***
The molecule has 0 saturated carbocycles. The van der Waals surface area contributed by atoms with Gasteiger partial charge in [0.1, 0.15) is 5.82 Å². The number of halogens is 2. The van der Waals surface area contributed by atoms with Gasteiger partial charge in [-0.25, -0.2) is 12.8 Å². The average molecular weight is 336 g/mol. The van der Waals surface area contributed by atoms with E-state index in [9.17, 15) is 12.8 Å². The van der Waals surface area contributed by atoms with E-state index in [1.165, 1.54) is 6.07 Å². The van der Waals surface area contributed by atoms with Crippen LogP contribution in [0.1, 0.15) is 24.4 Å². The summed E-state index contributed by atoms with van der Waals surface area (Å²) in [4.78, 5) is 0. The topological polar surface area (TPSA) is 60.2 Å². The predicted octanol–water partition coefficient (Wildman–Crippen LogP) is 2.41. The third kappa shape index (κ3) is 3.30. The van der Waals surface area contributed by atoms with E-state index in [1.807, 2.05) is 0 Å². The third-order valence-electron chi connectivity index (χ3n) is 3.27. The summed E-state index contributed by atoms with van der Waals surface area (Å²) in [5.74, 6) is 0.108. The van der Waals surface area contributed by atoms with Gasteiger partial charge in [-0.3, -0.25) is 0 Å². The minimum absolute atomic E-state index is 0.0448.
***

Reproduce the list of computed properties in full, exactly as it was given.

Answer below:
The molecule has 0 saturated carbocycles. The van der Waals surface area contributed by atoms with Gasteiger partial charge in [0.1, 0.15) is 5.82 Å². The number of halogens is 2. The van der Waals surface area contributed by atoms with Gasteiger partial charge in [-0.25, -0.2) is 12.8 Å². The average molecular weight is 336 g/mol. The van der Waals surface area contributed by atoms with E-state index in [9.17, 15) is 12.8 Å². The van der Waals surface area contributed by atoms with E-state index in [1.165, 1.54) is 6.07 Å². The van der Waals surface area contributed by atoms with Crippen LogP contribution in [0.1, 0.15) is 24.4 Å². The summed E-state index contributed by atoms with van der Waals surface area (Å²) in [4.78, 5) is 0. The topological polar surface area (TPSA) is 60.2 Å². The predicted octanol–water partition coefficient (Wildman–Crippen LogP) is 2.41. The third kappa shape index (κ3) is 3.30. The van der Waals surface area contributed by atoms with E-state index in [1.807, 2.05) is 0 Å². The third-order valence-electron chi connectivity index (χ3n) is 3.27. The summed E-state index contributed by atoms with van der Waals surface area (Å²) in [5.74, 6) is 0.108. The van der Waals surface area contributed by atoms with Gasteiger partial charge in [-0.3, -0.25) is 0 Å². The minimum absolute atomic E-state index is 0.0448.